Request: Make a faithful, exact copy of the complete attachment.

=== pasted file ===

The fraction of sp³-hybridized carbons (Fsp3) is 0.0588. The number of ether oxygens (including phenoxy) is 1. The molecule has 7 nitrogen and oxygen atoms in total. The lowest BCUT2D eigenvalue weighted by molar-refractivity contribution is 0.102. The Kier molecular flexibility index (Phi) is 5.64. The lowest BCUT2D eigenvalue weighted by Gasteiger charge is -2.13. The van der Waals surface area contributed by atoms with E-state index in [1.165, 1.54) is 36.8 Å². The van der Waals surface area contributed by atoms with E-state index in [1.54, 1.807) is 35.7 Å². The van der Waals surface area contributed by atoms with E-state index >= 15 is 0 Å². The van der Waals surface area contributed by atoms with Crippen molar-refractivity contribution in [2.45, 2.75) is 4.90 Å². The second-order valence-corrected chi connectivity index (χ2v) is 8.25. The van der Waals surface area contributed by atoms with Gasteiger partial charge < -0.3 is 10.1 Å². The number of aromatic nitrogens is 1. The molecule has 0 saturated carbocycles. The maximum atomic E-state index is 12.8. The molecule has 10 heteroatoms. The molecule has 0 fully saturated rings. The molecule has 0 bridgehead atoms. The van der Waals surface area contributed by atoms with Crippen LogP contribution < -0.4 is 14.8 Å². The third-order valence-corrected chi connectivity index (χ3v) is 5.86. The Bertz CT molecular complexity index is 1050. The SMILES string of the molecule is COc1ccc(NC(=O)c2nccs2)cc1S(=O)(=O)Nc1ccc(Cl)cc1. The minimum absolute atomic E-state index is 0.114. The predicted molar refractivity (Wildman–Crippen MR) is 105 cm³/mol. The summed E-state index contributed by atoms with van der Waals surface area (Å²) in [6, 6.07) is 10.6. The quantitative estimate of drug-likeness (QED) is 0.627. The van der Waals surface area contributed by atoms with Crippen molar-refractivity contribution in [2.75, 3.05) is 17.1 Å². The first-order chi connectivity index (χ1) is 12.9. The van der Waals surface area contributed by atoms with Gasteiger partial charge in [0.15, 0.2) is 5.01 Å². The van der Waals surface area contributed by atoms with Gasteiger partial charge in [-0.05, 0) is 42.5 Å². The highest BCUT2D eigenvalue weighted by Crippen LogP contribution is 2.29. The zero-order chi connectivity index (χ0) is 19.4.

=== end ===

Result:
The fraction of sp³-hybridized carbons (Fsp3) is 0.0588. The number of ether oxygens (including phenoxy) is 1. The molecule has 7 nitrogen and oxygen atoms in total. The lowest BCUT2D eigenvalue weighted by molar-refractivity contribution is 0.102. The Kier molecular flexibility index (Phi) is 5.64. The lowest BCUT2D eigenvalue weighted by Gasteiger charge is -2.13. The van der Waals surface area contributed by atoms with E-state index in [1.165, 1.54) is 36.8 Å². The van der Waals surface area contributed by atoms with E-state index in [1.54, 1.807) is 35.7 Å². The van der Waals surface area contributed by atoms with E-state index >= 15 is 0 Å². The van der Waals surface area contributed by atoms with Crippen molar-refractivity contribution in [2.45, 2.75) is 4.90 Å². The second-order valence-corrected chi connectivity index (χ2v) is 8.25. The van der Waals surface area contributed by atoms with Gasteiger partial charge < -0.3 is 10.1 Å². The number of aromatic nitrogens is 1. The molecule has 0 saturated carbocycles. The maximum atomic E-state index is 12.8. The molecule has 10 heteroatoms. The molecule has 0 fully saturated rings. The molecule has 0 bridgehead atoms. The van der Waals surface area contributed by atoms with Crippen LogP contribution < -0.4 is 14.8 Å². The third-order valence-corrected chi connectivity index (χ3v) is 5.86. The Bertz CT molecular complexity index is 1050. The SMILES string of the molecule is COc1ccc(NC(=O)c2nccs2)cc1S(=O)(=O)Nc1ccc(Cl)cc1. The minimum absolute atomic E-state index is 0.114. The predicted molar refractivity (Wildman–Crippen MR) is 105 cm³/mol. The summed E-state index contributed by atoms with van der Waals surface area (Å²) in [6, 6.07) is 10.6. The quantitative estimate of drug-likeness (QED) is 0.627. The van der Waals surface area contributed by atoms with Crippen molar-refractivity contribution in [2.75, 3.05) is 17.1 Å². The first-order chi connectivity index (χ1) is 12.9. The van der Waals surface area contributed by atoms with Gasteiger partial charge in [0.15, 0.2) is 5.01 Å². The van der Waals surface area contributed by atoms with Gasteiger partial charge in [-0.05, 0) is 42.5 Å². The highest BCUT2D eigenvalue weighted by Crippen LogP contribution is 2.29. The zero-order chi connectivity index (χ0) is 19.4.